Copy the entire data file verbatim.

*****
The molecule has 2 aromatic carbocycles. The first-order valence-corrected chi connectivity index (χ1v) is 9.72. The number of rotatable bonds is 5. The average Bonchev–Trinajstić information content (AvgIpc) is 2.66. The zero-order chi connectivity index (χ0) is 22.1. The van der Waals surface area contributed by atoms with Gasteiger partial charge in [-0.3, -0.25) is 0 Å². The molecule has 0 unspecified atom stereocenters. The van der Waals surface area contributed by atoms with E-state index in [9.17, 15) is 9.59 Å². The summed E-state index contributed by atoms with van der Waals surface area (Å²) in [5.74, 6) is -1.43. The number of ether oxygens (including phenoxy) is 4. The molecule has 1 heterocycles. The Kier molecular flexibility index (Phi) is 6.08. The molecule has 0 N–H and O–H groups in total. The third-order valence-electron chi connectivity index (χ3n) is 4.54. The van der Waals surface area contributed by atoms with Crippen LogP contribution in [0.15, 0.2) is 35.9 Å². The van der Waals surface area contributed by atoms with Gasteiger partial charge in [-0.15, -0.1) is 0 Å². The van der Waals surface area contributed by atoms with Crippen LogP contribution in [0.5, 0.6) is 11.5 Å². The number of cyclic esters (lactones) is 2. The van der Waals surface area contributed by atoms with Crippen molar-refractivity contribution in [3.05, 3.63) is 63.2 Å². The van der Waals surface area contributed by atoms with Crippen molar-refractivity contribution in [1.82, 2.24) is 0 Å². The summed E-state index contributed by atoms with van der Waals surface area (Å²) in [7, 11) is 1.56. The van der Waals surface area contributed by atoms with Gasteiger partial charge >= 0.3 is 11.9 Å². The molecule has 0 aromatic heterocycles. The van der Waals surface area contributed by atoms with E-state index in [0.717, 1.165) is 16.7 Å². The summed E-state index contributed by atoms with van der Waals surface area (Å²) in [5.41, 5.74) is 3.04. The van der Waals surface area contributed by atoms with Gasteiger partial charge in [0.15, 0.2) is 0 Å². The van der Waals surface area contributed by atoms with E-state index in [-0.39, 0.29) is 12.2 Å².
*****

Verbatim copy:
The molecule has 2 aromatic carbocycles. The first-order valence-corrected chi connectivity index (χ1v) is 9.72. The number of rotatable bonds is 5. The average Bonchev–Trinajstić information content (AvgIpc) is 2.66. The zero-order chi connectivity index (χ0) is 22.1. The van der Waals surface area contributed by atoms with Gasteiger partial charge in [-0.3, -0.25) is 0 Å². The molecule has 0 unspecified atom stereocenters. The van der Waals surface area contributed by atoms with E-state index in [9.17, 15) is 9.59 Å². The summed E-state index contributed by atoms with van der Waals surface area (Å²) in [5.74, 6) is -1.43. The number of ether oxygens (including phenoxy) is 4. The molecule has 1 heterocycles. The Kier molecular flexibility index (Phi) is 6.08. The molecule has 0 N–H and O–H groups in total. The third-order valence-electron chi connectivity index (χ3n) is 4.54. The van der Waals surface area contributed by atoms with Crippen LogP contribution in [0.15, 0.2) is 35.9 Å². The van der Waals surface area contributed by atoms with Gasteiger partial charge in [-0.15, -0.1) is 0 Å². The van der Waals surface area contributed by atoms with Crippen LogP contribution in [0.5, 0.6) is 11.5 Å². The number of cyclic esters (lactones) is 2. The van der Waals surface area contributed by atoms with Crippen molar-refractivity contribution in [3.05, 3.63) is 63.2 Å². The van der Waals surface area contributed by atoms with Crippen molar-refractivity contribution in [1.82, 2.24) is 0 Å². The summed E-state index contributed by atoms with van der Waals surface area (Å²) in [7, 11) is 1.56. The van der Waals surface area contributed by atoms with Gasteiger partial charge >= 0.3 is 11.9 Å². The molecule has 0 aromatic heterocycles. The van der Waals surface area contributed by atoms with E-state index in [0.717, 1.165) is 16.7 Å². The summed E-state index contributed by atoms with van der Waals surface area (Å²) in [5.41, 5.74) is 3.04. The van der Waals surface area contributed by atoms with Gasteiger partial charge in [0.15, 0.2) is 0 Å². The van der Waals surface area contributed by atoms with E-state index in [-0.39, 0.29) is 12.2 Å².